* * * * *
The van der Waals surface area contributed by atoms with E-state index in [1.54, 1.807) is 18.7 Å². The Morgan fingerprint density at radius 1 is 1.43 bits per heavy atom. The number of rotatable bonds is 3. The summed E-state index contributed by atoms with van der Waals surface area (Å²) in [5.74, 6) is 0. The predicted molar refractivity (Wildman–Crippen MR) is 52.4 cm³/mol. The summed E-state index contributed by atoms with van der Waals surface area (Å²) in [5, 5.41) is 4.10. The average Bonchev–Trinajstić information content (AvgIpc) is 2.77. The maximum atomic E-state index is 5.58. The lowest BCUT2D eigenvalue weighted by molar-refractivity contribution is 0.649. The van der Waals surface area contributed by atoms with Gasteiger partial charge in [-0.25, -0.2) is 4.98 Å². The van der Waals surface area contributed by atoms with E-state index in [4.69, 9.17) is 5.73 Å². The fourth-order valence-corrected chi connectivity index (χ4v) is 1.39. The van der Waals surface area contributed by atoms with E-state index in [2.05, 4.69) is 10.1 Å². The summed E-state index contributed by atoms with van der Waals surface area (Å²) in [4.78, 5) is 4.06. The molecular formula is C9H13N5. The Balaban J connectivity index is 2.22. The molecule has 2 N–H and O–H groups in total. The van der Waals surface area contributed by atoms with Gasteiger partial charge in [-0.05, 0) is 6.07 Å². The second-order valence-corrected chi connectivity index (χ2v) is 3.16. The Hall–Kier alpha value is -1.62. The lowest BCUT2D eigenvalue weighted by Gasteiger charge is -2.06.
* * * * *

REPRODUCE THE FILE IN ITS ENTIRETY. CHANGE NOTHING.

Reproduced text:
The van der Waals surface area contributed by atoms with E-state index in [1.54, 1.807) is 18.7 Å². The Morgan fingerprint density at radius 1 is 1.43 bits per heavy atom. The number of rotatable bonds is 3. The summed E-state index contributed by atoms with van der Waals surface area (Å²) in [5.74, 6) is 0. The predicted molar refractivity (Wildman–Crippen MR) is 52.4 cm³/mol. The summed E-state index contributed by atoms with van der Waals surface area (Å²) in [5, 5.41) is 4.10. The average Bonchev–Trinajstić information content (AvgIpc) is 2.77. The maximum atomic E-state index is 5.58. The lowest BCUT2D eigenvalue weighted by molar-refractivity contribution is 0.649. The van der Waals surface area contributed by atoms with Gasteiger partial charge in [-0.25, -0.2) is 4.98 Å². The van der Waals surface area contributed by atoms with E-state index in [4.69, 9.17) is 5.73 Å². The fourth-order valence-corrected chi connectivity index (χ4v) is 1.39. The van der Waals surface area contributed by atoms with E-state index in [2.05, 4.69) is 10.1 Å². The summed E-state index contributed by atoms with van der Waals surface area (Å²) in [4.78, 5) is 4.06. The molecular formula is C9H13N5. The Balaban J connectivity index is 2.22. The molecule has 2 N–H and O–H groups in total. The van der Waals surface area contributed by atoms with Gasteiger partial charge in [-0.05, 0) is 6.07 Å². The second-order valence-corrected chi connectivity index (χ2v) is 3.16. The Hall–Kier alpha value is -1.62. The lowest BCUT2D eigenvalue weighted by Gasteiger charge is -2.06.